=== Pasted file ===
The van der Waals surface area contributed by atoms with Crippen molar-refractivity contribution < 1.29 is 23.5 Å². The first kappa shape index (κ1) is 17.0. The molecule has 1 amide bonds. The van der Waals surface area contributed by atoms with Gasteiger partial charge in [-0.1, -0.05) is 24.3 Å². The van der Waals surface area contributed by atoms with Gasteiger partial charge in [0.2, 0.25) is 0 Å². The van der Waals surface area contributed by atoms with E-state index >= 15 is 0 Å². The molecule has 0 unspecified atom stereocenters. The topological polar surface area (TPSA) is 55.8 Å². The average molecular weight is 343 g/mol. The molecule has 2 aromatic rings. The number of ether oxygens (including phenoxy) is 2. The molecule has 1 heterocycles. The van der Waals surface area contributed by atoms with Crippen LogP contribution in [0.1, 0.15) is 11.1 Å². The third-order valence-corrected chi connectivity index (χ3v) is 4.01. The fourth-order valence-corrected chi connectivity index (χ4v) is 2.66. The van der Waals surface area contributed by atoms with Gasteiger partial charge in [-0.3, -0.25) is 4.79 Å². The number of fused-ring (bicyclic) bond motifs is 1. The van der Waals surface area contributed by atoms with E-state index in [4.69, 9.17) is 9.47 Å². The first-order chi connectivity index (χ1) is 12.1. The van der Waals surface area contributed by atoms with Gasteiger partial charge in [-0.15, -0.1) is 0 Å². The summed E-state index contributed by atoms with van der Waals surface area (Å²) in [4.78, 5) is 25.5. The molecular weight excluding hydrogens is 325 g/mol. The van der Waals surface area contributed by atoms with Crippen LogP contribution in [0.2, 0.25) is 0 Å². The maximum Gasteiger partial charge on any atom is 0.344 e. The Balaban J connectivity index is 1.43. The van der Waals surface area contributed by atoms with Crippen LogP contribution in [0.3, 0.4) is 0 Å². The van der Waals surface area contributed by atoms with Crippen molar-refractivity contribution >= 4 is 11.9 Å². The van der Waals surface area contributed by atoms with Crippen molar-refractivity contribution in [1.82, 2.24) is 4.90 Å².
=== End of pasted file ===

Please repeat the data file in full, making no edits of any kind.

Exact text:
The van der Waals surface area contributed by atoms with Crippen molar-refractivity contribution < 1.29 is 23.5 Å². The first kappa shape index (κ1) is 17.0. The molecule has 1 amide bonds. The van der Waals surface area contributed by atoms with Gasteiger partial charge in [-0.1, -0.05) is 24.3 Å². The van der Waals surface area contributed by atoms with Gasteiger partial charge in [0.2, 0.25) is 0 Å². The van der Waals surface area contributed by atoms with E-state index >= 15 is 0 Å². The molecule has 0 unspecified atom stereocenters. The topological polar surface area (TPSA) is 55.8 Å². The average molecular weight is 343 g/mol. The molecule has 2 aromatic rings. The number of ether oxygens (including phenoxy) is 2. The molecule has 1 heterocycles. The van der Waals surface area contributed by atoms with Crippen LogP contribution in [0.1, 0.15) is 11.1 Å². The third-order valence-corrected chi connectivity index (χ3v) is 4.01. The fourth-order valence-corrected chi connectivity index (χ4v) is 2.66. The van der Waals surface area contributed by atoms with Gasteiger partial charge in [-0.3, -0.25) is 4.79 Å². The number of fused-ring (bicyclic) bond motifs is 1. The van der Waals surface area contributed by atoms with E-state index in [4.69, 9.17) is 9.47 Å². The first-order chi connectivity index (χ1) is 12.1. The van der Waals surface area contributed by atoms with Gasteiger partial charge in [-0.15, -0.1) is 0 Å². The summed E-state index contributed by atoms with van der Waals surface area (Å²) in [4.78, 5) is 25.5. The molecular weight excluding hydrogens is 325 g/mol. The van der Waals surface area contributed by atoms with Crippen LogP contribution in [0.2, 0.25) is 0 Å². The maximum Gasteiger partial charge on any atom is 0.344 e. The Balaban J connectivity index is 1.43. The van der Waals surface area contributed by atoms with Crippen LogP contribution in [0.3, 0.4) is 0 Å². The van der Waals surface area contributed by atoms with Crippen molar-refractivity contribution >= 4 is 11.9 Å². The van der Waals surface area contributed by atoms with Crippen molar-refractivity contribution in [1.82, 2.24) is 4.90 Å².